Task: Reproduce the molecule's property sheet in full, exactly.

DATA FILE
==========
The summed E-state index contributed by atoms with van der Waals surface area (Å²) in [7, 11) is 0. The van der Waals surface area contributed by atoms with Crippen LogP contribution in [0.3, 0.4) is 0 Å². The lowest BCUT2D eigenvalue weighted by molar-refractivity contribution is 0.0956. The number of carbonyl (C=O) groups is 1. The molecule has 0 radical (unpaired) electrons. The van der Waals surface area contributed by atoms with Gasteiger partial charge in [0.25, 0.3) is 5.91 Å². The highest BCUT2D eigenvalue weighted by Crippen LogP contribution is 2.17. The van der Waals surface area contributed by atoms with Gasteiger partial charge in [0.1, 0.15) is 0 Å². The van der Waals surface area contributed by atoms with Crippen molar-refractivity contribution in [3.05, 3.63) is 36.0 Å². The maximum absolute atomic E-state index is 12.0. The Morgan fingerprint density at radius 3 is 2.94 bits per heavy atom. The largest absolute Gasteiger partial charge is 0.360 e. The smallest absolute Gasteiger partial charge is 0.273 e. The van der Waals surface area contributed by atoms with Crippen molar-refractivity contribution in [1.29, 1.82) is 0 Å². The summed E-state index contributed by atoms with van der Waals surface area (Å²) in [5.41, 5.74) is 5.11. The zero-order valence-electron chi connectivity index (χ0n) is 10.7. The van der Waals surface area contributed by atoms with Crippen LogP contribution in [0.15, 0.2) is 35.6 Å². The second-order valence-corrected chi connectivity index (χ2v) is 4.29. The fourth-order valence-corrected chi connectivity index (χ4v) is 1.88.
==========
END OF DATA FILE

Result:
The summed E-state index contributed by atoms with van der Waals surface area (Å²) in [7, 11) is 0. The van der Waals surface area contributed by atoms with Crippen LogP contribution in [0.3, 0.4) is 0 Å². The lowest BCUT2D eigenvalue weighted by molar-refractivity contribution is 0.0956. The number of carbonyl (C=O) groups is 1. The molecule has 0 radical (unpaired) electrons. The van der Waals surface area contributed by atoms with Gasteiger partial charge in [0.25, 0.3) is 5.91 Å². The highest BCUT2D eigenvalue weighted by Crippen LogP contribution is 2.17. The van der Waals surface area contributed by atoms with Gasteiger partial charge in [0.1, 0.15) is 0 Å². The van der Waals surface area contributed by atoms with Crippen molar-refractivity contribution in [3.05, 3.63) is 36.0 Å². The maximum absolute atomic E-state index is 12.0. The Morgan fingerprint density at radius 3 is 2.94 bits per heavy atom. The largest absolute Gasteiger partial charge is 0.360 e. The smallest absolute Gasteiger partial charge is 0.273 e. The van der Waals surface area contributed by atoms with Crippen molar-refractivity contribution in [1.29, 1.82) is 0 Å². The summed E-state index contributed by atoms with van der Waals surface area (Å²) in [5.41, 5.74) is 5.11. The zero-order valence-electron chi connectivity index (χ0n) is 10.7. The van der Waals surface area contributed by atoms with Crippen LogP contribution in [0.15, 0.2) is 35.6 Å². The second-order valence-corrected chi connectivity index (χ2v) is 4.29. The fourth-order valence-corrected chi connectivity index (χ4v) is 1.88.